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224 pages, Paperback
First published April 21, 2016
The Reformation still matters because eternal life still matters.
Nothing matters more than justification by Christ alone through faith alone. If justification by faith seems obvious to you, then it is because of Luther. But we must not presume on his legacy.
God is committed to judging sin. And that means he is committed to judging my sin.
Justification is the reminder that we have peace with God and the hope of glory. And we need that reminder not just on the day of our conversion, but day after day.
What is God’s Word? There is more than one answer. The first answer is that Jesus is the Word of God (capital W if you like). Second, the Bible is the word of God. The Bible is the word of God for three reasons. First, the Bible is from God the Father. It is a revelation of God the Father. Second, the Bible is about God the Son. It is the record of the Word of God in the person of Jesus, promised in the Old Testament and attested in the New Testament. Third, the Bible is by God the Spirit. It is the Spirit-inspired record of the Word of God in the person of Jesus. The Spirit ensures that it is an accurate and reliable account of the word of God. So it is from God, about God, and by God.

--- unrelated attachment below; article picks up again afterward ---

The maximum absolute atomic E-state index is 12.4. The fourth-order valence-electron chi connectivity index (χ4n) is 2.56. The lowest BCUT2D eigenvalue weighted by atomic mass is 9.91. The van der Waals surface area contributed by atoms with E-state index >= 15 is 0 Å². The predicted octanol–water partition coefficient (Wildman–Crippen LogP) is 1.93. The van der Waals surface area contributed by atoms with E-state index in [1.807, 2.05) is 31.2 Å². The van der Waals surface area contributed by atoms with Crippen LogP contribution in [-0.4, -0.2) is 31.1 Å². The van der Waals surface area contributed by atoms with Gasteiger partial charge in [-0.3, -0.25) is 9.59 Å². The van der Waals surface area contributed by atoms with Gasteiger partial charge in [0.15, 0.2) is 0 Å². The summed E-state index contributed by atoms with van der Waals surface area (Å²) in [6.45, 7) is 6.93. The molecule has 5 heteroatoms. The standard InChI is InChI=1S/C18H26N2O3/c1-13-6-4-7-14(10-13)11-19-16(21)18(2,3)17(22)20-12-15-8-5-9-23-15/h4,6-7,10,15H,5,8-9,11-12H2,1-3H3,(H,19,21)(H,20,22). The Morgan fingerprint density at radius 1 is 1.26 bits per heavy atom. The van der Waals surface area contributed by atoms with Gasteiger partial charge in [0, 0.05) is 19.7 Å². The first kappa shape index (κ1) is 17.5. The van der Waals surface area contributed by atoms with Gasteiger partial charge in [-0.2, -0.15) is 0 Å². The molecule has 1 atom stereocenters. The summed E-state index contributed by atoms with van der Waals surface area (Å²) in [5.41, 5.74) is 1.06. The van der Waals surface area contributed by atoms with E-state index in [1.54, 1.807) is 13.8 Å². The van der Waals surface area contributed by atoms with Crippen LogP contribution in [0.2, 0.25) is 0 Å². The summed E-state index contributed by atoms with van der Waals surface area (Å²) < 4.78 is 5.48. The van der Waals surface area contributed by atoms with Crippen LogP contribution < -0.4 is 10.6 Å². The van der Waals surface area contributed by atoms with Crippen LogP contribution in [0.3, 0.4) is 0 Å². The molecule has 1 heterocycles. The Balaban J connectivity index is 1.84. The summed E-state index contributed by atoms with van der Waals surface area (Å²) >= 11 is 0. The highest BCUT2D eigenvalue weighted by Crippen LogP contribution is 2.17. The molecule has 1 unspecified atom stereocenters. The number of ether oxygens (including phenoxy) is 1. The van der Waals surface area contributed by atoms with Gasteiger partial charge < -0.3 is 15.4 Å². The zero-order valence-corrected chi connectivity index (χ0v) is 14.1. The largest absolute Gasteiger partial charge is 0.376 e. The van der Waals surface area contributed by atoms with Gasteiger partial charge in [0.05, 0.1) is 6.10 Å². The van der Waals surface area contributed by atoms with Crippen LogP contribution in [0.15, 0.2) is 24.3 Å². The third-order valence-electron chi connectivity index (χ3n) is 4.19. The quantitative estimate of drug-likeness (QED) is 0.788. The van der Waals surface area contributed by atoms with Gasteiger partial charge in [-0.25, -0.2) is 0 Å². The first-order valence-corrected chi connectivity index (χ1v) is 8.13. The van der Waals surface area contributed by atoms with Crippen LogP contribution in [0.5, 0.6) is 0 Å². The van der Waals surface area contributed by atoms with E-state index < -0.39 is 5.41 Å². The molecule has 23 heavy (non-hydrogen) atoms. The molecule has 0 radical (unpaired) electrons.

So Christ is central to the Bible. And Christ is central to the interpretation of the Bible. All true interpretations of the Bible lead us to Jesus.
The Reformation’s “deep” view of sin is rather like the proverbial ugly duckling: initially unattractive and embarrassing, but secretly a thing of promise. It is a doctrine of promise because without it Christ is robbed of his saving glory, and the gospel loses its wonder. If sin is not much of a problem, Christ need not be much of a Savior, and we do not need much grace.
There is no such “thing” as grace; there is only Christ, who is the blessing of God freely given to us.
Our knowledge of God is by grace alone.
The only way the Reformation could possibly not still matter would be if beauty, goodness, truth, joy, and human flourishing no longer mattered. We have been made to enjoy God, but without the great truths the Reformers fought for that display him as glorious and enjoyable, we shall not do so. Seeing less of him, we shall be lesser and sadder. Seeing more of him, we shall be fuller and happier.